A Short Introduction To Low Level Landscape Lighting

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Today we have a guest article from David Chesterfield. David is a light specialist. His amazing light orbs, steel wool photography, light painting, astrophotography, and water drop photography is all out of this world.

It is definitely worthwhile following David on Instagram to see his visually stunning work.

Only recently I was introduced to the concept and practical applications of Low Level Landscape Lighting (LLLL for short). It was with a group of photographers on a light painting shoot. One of the attendees produced an LED video light to use it in some of the images.

What is Low Level Landscape Lighting?

LLLL is a technique often used by AstroLandscape photographers to light the foreground in their astro images.

At its most basic Low Level Landscape Lighting is the use of a gentle light source to provide detail into landscape features – detail that would otherwise be silhouetted against the night sky, or potentially not show up at all in the images.

As a light painter who has also played with a little astrophotography, I have often used a flashlight to illuminate the scenery. Either the background for my light painting images or foreground for astro images.

The downside of a flashlight is that it is hard to get even illumination across the image. This results in hot-spots and dark areas. By way of contrast, LLLL gives a lovely soft light, more evenly across the image or parts of the image you wish to illuminate.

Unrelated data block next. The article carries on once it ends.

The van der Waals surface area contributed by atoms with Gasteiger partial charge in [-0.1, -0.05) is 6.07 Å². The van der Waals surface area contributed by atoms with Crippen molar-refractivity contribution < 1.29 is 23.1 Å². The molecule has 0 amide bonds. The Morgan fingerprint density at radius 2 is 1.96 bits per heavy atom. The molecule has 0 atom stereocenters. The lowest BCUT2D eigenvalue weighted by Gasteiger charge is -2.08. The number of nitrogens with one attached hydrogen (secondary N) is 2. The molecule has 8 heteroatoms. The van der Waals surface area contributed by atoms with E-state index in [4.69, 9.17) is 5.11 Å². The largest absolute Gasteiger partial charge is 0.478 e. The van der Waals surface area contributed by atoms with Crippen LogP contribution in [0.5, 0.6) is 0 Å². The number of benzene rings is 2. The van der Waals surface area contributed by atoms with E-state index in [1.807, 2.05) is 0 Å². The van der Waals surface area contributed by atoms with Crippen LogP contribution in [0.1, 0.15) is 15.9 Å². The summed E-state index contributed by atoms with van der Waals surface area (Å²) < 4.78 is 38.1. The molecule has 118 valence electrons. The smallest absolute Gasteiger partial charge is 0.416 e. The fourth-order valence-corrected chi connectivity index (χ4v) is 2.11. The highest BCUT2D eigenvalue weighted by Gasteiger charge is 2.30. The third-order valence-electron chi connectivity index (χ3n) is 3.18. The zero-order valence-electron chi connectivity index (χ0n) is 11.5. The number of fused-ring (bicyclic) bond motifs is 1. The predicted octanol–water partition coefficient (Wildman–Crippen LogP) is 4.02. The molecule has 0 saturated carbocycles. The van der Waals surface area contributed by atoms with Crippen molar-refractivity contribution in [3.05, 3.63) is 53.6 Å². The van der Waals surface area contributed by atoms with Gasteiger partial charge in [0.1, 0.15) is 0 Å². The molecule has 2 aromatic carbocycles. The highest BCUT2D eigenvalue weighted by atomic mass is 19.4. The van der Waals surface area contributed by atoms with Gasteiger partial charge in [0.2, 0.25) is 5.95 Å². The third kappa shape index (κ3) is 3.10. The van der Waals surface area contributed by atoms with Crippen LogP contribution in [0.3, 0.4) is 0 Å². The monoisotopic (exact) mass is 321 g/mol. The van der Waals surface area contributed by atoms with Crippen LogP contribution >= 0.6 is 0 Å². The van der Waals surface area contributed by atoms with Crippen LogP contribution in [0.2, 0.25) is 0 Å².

You can clearly see the difference between the images above and below.

So what sort of light do you need?

Any LED light source that throws a flood type beam will work. In the first image, we were using an Apature Amaran AL-H198.

I also have a Yongnuo YN-360 that will be ideal, however, I left it at home on a recent weekend away.

Fortunately, I always carry a few of these little battery powered lights in my kit bag.

They proved to be a great light source, though the ability to dim them would be advantageous! They were just a little bright for some spaces. You can buy these units for a few dollars each on eBay.

Photo by David Chesterfield
Photo by David Chesterfield
Photo by David Chesterfield

There are so many possible applications. It is a technique that should be in all long exposure photographers toolkit.

About the Author:

David Chesterfield is a photographer specializing in light painting and water drop photography. His photos and articles have appeared in a number of books and magazines, as well as online. David is currently a MIOPS brand ambassador. He works out of Brisbane, Australia

You can see more of David’s visually creative work here:

More From David:

If you've enjoyed this post, here are other stories from David on Light Stalking. Don't forget, you can also find David regularly commenting and posting on the Light Stalking forums

Further Learning:

If you'd like to learn how to create photographs like David's beautiful images, then take a look at The Secrets Of Light Painting Pack

The Secrets Of Light Painting Pack is a comprehensive guide that teaches you all the techniques, camera settings and gear that you'll need to capture your creative vision. You also get 18 downloadable cards that you can take with you. Yep, you can stop reading and get out there and just do it – actually this really is the best way to learn.

This pack will teach you everything you need to know about Light Painting to get the images you want.

So, you'll only be limited by your imagination!

CLICK HERE TO GET THE SECRETS OF LIGHT PAINTING PACK NOW

About Author

David Chesterfield is an IT Manager, light painter and amateur photographer living in Brisbane, Australia. You can follow him on:
Facebook, Instagramor Flickr.

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